The name means Linden leaf (lime leaf) in Hungarian, and comes from the shape of the vine leaf’s resemblance to the Linden leaf, as well as the aroma of the wine being similar to that of the Linden leaf.
It’s best known as the supporting grape used in the Tokaji sweet wines from Hungary, where it brings a richness and aromatic fragrance to these wines. It is also made as a varietal wine – both sweet and dry, as well as being a popular table grape.
In 2008, DNA testing revealed that Hárslevelü is a descendant of Furmint, the dominant grape used in Tokaji. It’s second parent is unknown.
Hungary is without a doubt the home of Hárslevelü. There’s not much grown in South Africa – Lemberg makes a dry Hárslevelü from vines planted back in 1983. The grape is also grown in Germany and Slovakia.
Also known as:
Hárslevelü is also known as Lindenblattrige, Lipovina (Slovakia and Czech Republic), Feuille de Tilleul (France), Frunaza de Tei, Lipolist, Lipolist Biyali(Croatia); Lamb’s Tail, Lime Leaf, Linden Leaf, White(Austria); Budai Fehér, Budai Goher, Harch Levelu, Hárslevele, Hárslevelu, Hársleveleue, Harst Levelyu, Hárzevelu, Hosszunyelü Féher, Kerekes, Kereklevelü, Tarpai(Hungary)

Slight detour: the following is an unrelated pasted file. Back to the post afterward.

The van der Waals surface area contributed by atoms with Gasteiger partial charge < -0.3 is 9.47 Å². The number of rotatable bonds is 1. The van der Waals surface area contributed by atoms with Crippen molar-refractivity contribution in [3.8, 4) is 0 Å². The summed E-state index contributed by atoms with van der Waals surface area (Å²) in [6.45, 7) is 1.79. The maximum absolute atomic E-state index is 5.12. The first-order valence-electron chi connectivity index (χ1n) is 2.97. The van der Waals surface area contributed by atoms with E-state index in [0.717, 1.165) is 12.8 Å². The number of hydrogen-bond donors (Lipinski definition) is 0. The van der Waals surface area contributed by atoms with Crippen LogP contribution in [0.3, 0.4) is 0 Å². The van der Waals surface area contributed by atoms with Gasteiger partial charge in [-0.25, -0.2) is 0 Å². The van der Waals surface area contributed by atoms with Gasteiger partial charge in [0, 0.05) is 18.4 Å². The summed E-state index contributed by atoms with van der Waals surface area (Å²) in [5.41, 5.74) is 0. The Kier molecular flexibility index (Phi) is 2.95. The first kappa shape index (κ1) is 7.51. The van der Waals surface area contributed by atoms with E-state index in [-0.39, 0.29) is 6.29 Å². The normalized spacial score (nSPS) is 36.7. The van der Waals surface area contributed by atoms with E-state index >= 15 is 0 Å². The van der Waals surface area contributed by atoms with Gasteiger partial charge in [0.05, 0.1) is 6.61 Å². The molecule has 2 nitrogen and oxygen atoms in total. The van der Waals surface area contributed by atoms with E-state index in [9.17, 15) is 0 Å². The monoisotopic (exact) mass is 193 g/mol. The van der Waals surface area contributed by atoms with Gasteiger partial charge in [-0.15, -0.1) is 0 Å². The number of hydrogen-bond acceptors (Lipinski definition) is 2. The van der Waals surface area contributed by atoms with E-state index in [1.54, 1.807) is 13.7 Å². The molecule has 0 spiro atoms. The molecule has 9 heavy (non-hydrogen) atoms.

On the vine:
A late ripening vine, the loose bunches and thin skins make it susceptible to noble rot which concentrates the naturally occurring high sugar levels making it ideal for sweet wines. But it is also susceptible to drought, frost, powdery mildew and grey rot. It produces rich, highly aromatic grapes with bracing acidity.
In the bottle:
It is best known for the sweet Tokaji wines that show notes of spice, honey, smoke, lime leaf and lime blossom.
Hárslevelü is also vinified as a dry wine having notable texture that is more herbaceous and full bodied with notes of lime tree blossom, elderflower, apple, honey, citrus, stone fruit, lychee and gooseberry. Some of these wines can be oaked.
A modern style is to experiment with barrel maturation as well as ageing using flor, similar to Sherry from Spain and Vin Jaune from Jura in France.
Both the sweet and dry wines are capable of ageing. The dry wines are generally created to be consumed while young, but the best wines can age well.
A dry wine that is cloudy yellow in colour with a nose of floral jasmine, peach, ripe apple, pear, herbs, salty/minerality, electric lime acidity and richness that contributes to a full bodied.
I’m not going to lie, cheese is the first and only thing that comes to mind for both sweet and dry styles. After reading The Wine Bible, I learned that paprika is really popular and prevalent in Hungarian cuisine. So I’d envision a paprika chicken bake pairing well with Hárslevelü.
Find the Wine:
I picked this up at www.vinopronto.co.za – but the general rule will always be ‘if you see a Testalonga, buy the Testalonga!’.
Other wines to try:
Lammershoek Die Harde Blaar 2017